4. Cardiac effects as demonstrated by hypotension or QRS prolongation may be reversed through sodium bicarbonate infusion with a goal serum pH of 7.45–7.55, with hopes of stabilizing the myocardium to improve contractility and prevent arrhythmia.
h. Phenothiazines include both antipsychotics (clozapine, haloperidol) and antiemetics (prochlorperazine, promethazine).
i. Clinical manifestations of phenothiazine overdose. Like TCAs, phenothiazines have multiple pharmacologic effects and produce a similar clinical syndrome.
1. At low doses, anticholinergic effects may predominate, including dry mouth, tachycardia, and urinary retention.
2. Cardiac effects may include QRS or QT interval prolongation.
3. Extrapyramidal dystonic effects from dopamine receptor antagonism include torticollis, jaw muscle spasm, and oculogyric crisis. Akathisia is an uncomfortable condition of motor restlessness.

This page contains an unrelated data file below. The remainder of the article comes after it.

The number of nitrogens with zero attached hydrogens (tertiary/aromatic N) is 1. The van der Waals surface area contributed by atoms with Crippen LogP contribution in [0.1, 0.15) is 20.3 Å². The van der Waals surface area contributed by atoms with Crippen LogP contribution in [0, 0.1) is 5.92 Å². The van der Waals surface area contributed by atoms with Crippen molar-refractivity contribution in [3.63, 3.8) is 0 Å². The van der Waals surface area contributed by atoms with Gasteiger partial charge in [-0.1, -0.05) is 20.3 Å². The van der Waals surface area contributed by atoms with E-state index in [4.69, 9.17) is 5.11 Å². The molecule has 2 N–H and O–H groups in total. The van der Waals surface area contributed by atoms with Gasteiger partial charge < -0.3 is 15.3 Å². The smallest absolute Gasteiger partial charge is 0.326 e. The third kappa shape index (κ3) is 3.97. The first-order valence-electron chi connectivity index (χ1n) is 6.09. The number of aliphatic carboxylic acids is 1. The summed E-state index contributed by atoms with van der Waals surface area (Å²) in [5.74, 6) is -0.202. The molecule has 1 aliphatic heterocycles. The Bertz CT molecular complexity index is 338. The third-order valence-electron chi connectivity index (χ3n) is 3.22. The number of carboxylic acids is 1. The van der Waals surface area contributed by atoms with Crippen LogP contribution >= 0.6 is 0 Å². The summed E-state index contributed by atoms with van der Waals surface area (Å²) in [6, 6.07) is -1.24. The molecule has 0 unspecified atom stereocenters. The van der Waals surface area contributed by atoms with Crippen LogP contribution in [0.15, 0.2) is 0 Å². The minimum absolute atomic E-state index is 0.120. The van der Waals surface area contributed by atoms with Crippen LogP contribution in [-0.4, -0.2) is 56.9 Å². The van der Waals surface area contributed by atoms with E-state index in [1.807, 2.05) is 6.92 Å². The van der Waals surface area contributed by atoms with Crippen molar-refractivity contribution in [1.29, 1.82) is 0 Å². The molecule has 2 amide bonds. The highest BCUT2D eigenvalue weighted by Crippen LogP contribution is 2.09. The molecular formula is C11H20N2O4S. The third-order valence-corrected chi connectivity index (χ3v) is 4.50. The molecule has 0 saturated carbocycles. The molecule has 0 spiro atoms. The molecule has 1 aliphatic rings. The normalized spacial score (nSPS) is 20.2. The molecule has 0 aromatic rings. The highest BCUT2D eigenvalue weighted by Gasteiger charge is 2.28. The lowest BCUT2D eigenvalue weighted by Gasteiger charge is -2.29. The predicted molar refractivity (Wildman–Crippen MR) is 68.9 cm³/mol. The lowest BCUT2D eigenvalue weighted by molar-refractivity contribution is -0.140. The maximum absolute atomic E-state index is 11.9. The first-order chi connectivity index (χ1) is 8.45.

4. Neuroleptic malignant syndrome (NMS) is an idiosyncratic and occasionally fatal reaction comprising lead-pipe rigidity, altered mental status, and autonomic instability and including high fever, diaphoresis, and tachycardia.
1. Supportive care includes respiratory and cardiovascular support as well as cooling of fever.
2. Decontamination with multiple doses of activated charcoal may be beneficial.
3. Diphenhydramine can be used to treat dystonic reactions and akathisia.
4. Benzodiazepines can be used to treat seizures and musculoskeletal rigidity.
5. Dantrolene, a skeletal muscle relaxant, and bromocriptine can be used in the management of NMS.
Suggested Further Readings
Altyar A, Kordi L, Skrepnek G. Clinical and economic characteristics of emergency department visits due to acetaminophen toxicity in the USA. BMJ Open 2015;5.Find this resource:
Dunn KM, Saunders KW, Rutter CM, et al. Opioid prescriptions for chronic pain and overdose: a cohort study. Ann Intern Med 2010;152:85–92.Find this resource:
Erickson TB, Thompson TM, Lu JJ. The approach to the patient with an unknown overdose. Emerg Med Clin North Am 2007;25:249–81.Find this resource:
Frank RG, Pollack HA. Addressing the fentanyl threat to public health. N Engl J Med 2017;376:605–7.Find this resource:
Volkow ND, Collins FS. The role of science in addressing the opioid crisis. N Engl J Med 2017;377:391–4.Find this resource: